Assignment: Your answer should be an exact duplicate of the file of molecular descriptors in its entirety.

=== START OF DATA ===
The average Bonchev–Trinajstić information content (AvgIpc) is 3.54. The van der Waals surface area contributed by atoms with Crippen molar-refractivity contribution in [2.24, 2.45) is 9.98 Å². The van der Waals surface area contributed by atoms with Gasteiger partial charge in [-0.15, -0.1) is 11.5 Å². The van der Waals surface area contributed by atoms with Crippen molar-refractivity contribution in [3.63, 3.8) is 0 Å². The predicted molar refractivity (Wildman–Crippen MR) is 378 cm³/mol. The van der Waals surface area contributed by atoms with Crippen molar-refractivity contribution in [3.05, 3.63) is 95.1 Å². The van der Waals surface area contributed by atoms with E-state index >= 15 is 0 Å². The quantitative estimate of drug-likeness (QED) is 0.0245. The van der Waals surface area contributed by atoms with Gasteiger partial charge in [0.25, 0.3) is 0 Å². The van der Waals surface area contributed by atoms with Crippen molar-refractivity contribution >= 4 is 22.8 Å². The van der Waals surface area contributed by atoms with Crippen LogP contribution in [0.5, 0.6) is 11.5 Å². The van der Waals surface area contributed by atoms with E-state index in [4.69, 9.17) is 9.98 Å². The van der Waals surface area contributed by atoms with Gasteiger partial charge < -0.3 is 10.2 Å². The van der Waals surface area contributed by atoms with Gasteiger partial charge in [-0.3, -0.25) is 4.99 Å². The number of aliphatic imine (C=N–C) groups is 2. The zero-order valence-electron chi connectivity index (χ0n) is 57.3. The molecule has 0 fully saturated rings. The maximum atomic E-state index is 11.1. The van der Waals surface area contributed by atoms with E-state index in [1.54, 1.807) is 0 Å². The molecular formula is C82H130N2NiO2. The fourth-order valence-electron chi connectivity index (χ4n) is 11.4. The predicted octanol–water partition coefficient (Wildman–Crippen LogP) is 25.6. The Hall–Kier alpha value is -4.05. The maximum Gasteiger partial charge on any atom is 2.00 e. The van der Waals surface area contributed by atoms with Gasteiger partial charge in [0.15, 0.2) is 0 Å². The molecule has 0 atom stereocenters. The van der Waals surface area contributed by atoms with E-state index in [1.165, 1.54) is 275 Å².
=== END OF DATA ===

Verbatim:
The average Bonchev–Trinajstić information content (AvgIpc) is 3.54. The van der Waals surface area contributed by atoms with Crippen molar-refractivity contribution in [2.24, 2.45) is 9.98 Å². The van der Waals surface area contributed by atoms with Gasteiger partial charge in [-0.15, -0.1) is 11.5 Å². The van der Waals surface area contributed by atoms with Crippen molar-refractivity contribution in [3.63, 3.8) is 0 Å². The predicted molar refractivity (Wildman–Crippen MR) is 378 cm³/mol. The van der Waals surface area contributed by atoms with Crippen molar-refractivity contribution in [3.05, 3.63) is 95.1 Å². The van der Waals surface area contributed by atoms with E-state index >= 15 is 0 Å². The quantitative estimate of drug-likeness (QED) is 0.0245. The van der Waals surface area contributed by atoms with Gasteiger partial charge in [0.25, 0.3) is 0 Å². The van der Waals surface area contributed by atoms with Crippen molar-refractivity contribution >= 4 is 22.8 Å². The van der Waals surface area contributed by atoms with Crippen LogP contribution in [0.5, 0.6) is 11.5 Å². The van der Waals surface area contributed by atoms with E-state index in [4.69, 9.17) is 9.98 Å². The van der Waals surface area contributed by atoms with Gasteiger partial charge < -0.3 is 10.2 Å². The van der Waals surface area contributed by atoms with Gasteiger partial charge in [-0.3, -0.25) is 4.99 Å². The number of aliphatic imine (C=N–C) groups is 2. The zero-order valence-electron chi connectivity index (χ0n) is 57.3. The molecule has 0 fully saturated rings. The maximum atomic E-state index is 11.1. The van der Waals surface area contributed by atoms with E-state index in [1.54, 1.807) is 0 Å². The molecular formula is C82H130N2NiO2. The fourth-order valence-electron chi connectivity index (χ4n) is 11.4. The predicted octanol–water partition coefficient (Wildman–Crippen LogP) is 25.6. The Hall–Kier alpha value is -4.05. The maximum Gasteiger partial charge on any atom is 2.00 e. The van der Waals surface area contributed by atoms with Gasteiger partial charge in [0.15, 0.2) is 0 Å². The molecule has 0 atom stereocenters. The van der Waals surface area contributed by atoms with E-state index in [1.165, 1.54) is 275 Å².